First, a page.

Equine Careers
 
 

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Equine Careers

This is a discussion on Equine Careers within the Equine Careers and Education forums, part of the Horse Resources category

     
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        02-14-2014, 04:07 PM
      #1
    Foal
    Equine Careers

    I was dead set on being a vet but I sat down and got to thinking I don't like seeing a animal die but I also don't want them to suffer so I decided no on being a vet. What are some other equine careers out there. Also anyone a Equine Geneticist? Ganetics was my favorite part of Animal Science classes. What requirements are there to become a Equine Geneticist? (Im not 100% certain that's what im doing but its certainly a possibility.) :)
         
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        02-14-2014, 04:25 PM
      #2
    Yearling
    Chiropractor, massage therapist, farrier, trainer, barn manager, riding instructor...

    I don't know anything about being a geneticist but I found this:Horse Jobs – Equine Geneticist | The Equinest

    Seems like you have to be really into science, so if that sounds like you, maybe look into it!
         
        02-18-2014, 03:42 PM
      #3
    Weanling
    Farrier is a great career..though it is massively difficult...i am in an apprenticeship right now and my boss works me hard..my first time he trained me just in safety and I still rasped my hand on accident and got stepped on three times...by my own horse lol...and the school is three months and only about 3 out of every 12 people that attend actually make it through...it is not an easy career as some people make it out to be...you have to know the anatomy to a T so you don't end up crippling horses and getting yourself in trouble...you also need to deal with owners that think they know better than you when it comes to trimming..even if they have never trimmed a horse in their life. I pretty much put the farrier career right up there with being a vet...it is difficult but worth it if you can get through the first year or two
         
        02-18-2014, 04:03 PM
      #4
    Green Broke
    Id be wary of en equine career for several reasons. 1) they tend to not be very sustainable. It can wax and wane with the economy. You'll have to really be diligent about saving for retirement on what your making. 2) when you make a hobby into a career it can really get old fast. After working 8-10 hour a day with horses the last thing I want to do is spend more time with my horse. In my opinion the barn and horses should be time to relax and take a break from life.

    Also, check your states laws. Every state is different regarding what you have to be to be a dentist, chiropractor, etc.
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        02-18-2014, 06:17 PM
      #5
    Started
    Quote:
    Originally Posted by SlideStop    
    Id be wary of en equine career for several reasons. 1) they tend to not be very sustainable. It can wax and wane with the economy. You'll have to really be diligent about saving for retirement on what your making. 2) when you make a hobby into a career it can really get old fast. After working 8-10 hour a day with horses the last thing I want to do is spend more time with my horse. In my opinion the barn and horses should be time to relax and take a break from life.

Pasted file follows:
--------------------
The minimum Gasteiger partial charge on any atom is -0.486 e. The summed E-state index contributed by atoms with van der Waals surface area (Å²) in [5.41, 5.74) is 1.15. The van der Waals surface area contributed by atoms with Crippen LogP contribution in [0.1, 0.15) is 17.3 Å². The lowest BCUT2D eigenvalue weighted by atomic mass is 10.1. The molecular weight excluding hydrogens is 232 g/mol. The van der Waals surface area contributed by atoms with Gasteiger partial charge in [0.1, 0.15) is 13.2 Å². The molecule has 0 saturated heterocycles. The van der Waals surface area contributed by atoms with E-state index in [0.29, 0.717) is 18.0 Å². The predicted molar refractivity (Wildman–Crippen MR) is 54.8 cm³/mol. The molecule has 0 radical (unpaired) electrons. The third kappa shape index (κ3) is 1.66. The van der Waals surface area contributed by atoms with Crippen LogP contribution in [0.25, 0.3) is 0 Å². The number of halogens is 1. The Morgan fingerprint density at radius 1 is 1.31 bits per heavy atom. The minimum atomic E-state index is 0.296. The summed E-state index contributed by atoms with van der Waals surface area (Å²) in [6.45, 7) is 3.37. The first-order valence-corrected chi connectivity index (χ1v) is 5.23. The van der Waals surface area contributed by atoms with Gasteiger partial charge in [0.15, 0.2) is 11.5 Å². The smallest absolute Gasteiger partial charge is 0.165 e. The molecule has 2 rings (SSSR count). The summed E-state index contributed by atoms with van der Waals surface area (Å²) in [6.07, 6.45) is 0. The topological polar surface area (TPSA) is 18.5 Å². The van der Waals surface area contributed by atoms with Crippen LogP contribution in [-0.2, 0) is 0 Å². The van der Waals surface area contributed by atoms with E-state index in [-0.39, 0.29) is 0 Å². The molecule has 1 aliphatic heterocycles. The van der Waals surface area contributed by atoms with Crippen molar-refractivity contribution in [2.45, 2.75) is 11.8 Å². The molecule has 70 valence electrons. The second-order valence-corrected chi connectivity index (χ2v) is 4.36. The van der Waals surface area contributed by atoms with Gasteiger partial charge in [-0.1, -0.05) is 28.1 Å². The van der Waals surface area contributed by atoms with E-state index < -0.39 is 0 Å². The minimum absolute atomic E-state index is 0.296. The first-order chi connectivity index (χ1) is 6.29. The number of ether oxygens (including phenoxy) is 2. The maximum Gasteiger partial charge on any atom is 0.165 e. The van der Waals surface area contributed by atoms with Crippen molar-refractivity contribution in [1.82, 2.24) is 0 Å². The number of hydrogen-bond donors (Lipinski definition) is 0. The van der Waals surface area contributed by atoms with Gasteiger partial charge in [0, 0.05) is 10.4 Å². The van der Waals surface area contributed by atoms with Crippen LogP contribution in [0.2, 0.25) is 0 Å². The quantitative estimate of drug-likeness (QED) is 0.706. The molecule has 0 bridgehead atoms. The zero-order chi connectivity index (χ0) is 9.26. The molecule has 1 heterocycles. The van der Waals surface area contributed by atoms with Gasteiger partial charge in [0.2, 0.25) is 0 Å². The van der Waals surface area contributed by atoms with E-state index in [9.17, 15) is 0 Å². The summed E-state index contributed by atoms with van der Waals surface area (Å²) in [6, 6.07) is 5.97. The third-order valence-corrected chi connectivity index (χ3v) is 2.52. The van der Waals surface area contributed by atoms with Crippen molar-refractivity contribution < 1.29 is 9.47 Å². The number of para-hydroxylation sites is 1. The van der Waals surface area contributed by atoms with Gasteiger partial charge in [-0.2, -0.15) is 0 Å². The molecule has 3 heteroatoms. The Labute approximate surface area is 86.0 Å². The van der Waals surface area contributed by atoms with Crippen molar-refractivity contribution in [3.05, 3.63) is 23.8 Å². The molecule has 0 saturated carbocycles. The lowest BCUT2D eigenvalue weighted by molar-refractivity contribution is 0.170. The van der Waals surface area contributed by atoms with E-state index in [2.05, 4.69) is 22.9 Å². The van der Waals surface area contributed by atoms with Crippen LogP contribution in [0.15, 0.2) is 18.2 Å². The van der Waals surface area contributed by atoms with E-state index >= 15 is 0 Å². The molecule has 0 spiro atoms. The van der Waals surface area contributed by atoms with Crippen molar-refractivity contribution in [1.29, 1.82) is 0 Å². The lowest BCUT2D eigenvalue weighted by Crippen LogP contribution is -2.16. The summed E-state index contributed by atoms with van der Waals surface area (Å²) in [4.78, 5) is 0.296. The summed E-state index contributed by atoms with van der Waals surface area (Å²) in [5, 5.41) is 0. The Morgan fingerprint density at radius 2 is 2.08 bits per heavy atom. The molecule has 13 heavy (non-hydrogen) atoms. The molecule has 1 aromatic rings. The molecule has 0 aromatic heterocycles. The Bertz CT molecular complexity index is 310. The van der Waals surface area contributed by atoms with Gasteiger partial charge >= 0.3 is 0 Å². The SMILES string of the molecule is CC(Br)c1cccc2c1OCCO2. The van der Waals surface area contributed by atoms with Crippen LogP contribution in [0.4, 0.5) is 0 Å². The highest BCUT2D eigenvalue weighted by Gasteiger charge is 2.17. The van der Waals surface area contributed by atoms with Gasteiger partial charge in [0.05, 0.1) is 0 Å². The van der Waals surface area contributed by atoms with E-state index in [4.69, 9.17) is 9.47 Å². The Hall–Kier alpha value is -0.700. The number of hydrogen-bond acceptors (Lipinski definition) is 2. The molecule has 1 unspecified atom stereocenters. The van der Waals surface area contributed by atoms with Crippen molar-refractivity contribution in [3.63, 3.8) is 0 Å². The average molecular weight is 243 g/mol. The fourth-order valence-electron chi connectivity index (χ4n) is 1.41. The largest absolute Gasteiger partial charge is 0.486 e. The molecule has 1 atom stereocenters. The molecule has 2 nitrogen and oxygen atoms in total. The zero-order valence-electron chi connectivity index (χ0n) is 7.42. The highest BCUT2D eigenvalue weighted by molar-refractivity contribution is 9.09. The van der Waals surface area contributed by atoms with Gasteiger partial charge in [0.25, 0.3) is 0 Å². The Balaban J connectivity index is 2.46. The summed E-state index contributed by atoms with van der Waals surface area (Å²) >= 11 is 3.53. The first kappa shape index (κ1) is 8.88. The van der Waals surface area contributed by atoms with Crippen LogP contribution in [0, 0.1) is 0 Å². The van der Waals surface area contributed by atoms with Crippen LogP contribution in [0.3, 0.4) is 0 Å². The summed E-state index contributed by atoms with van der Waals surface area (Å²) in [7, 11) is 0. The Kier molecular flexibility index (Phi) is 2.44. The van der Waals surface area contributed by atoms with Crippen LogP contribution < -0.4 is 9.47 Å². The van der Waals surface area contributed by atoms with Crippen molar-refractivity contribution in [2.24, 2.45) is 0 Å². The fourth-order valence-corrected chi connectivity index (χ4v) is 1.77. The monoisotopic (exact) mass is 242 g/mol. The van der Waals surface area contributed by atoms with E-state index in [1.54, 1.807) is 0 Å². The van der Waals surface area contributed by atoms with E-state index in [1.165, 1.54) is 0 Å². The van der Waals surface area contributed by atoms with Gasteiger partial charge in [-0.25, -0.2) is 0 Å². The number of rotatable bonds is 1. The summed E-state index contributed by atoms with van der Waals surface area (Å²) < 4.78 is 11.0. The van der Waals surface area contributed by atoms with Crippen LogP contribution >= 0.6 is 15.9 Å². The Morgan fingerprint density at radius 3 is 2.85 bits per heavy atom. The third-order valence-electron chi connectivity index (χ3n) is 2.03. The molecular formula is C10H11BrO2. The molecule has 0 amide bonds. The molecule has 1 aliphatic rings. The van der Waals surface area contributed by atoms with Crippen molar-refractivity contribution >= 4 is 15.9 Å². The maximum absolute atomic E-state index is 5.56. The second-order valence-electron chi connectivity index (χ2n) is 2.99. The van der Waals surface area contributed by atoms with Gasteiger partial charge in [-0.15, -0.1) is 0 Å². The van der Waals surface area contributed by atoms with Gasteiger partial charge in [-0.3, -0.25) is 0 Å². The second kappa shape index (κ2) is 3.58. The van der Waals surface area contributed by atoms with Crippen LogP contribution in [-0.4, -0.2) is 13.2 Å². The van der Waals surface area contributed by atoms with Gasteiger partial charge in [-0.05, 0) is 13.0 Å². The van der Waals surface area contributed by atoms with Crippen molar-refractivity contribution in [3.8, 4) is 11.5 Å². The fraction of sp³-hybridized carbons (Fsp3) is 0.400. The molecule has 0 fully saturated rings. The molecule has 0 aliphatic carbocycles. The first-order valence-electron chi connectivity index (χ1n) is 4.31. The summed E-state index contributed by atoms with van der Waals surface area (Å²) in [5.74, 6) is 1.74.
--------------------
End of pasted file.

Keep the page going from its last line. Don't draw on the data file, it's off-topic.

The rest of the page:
Also, check your states laws. Every state is different regarding what you have to be to be a dentist, chiropractor, etc.
    Posted via Mobile Device
    This. I know of some people that have planned their lives very well and enjoy their lives as barn owners/managers. They run good operations, do training and lessons, hire people to do most of the "grunt work", and have their own personal horses to work with. But- both of the people that immediately come to mind have husbands that are vets

    BUT- more than twice this number of people are those that are middle aged, fed up with their jobs, and never want to ride. My barn owner has several of her own personal horses, and she never rides them. Between running our barn and working at another barn during the day I have seen her saddle up and ride three times since I moved here in May. And all three of those times was because I practically begged her to ride with me! Last summer she wanted to make one of her geldings her "summer project". When it got a little cooler she thought it would be lovely weather to put another of her geldings back into work. Neither of those things ever happened. She's either caught up in barn obligations, too tired, or can't get the motivation up to do it. I don't blame her. After waking up at some ungodly hour, feeding our barn, caring for another barn, coming back to feed and clean stalls at our barn, I don't know how much time I'd want to spend with more horses! It's a similar story with my farrier and my old trainer. All of them love horses and care for their personal horses deeply, but they just can't seem to find the motivation to spend the time with them after a horse filled day.

    Don't let this be discouraging- I'm just trying to make you aware that what seems like a good idea when you're in your teens or 20s may have gotten VERY old very fast when you're in your 50s!
         

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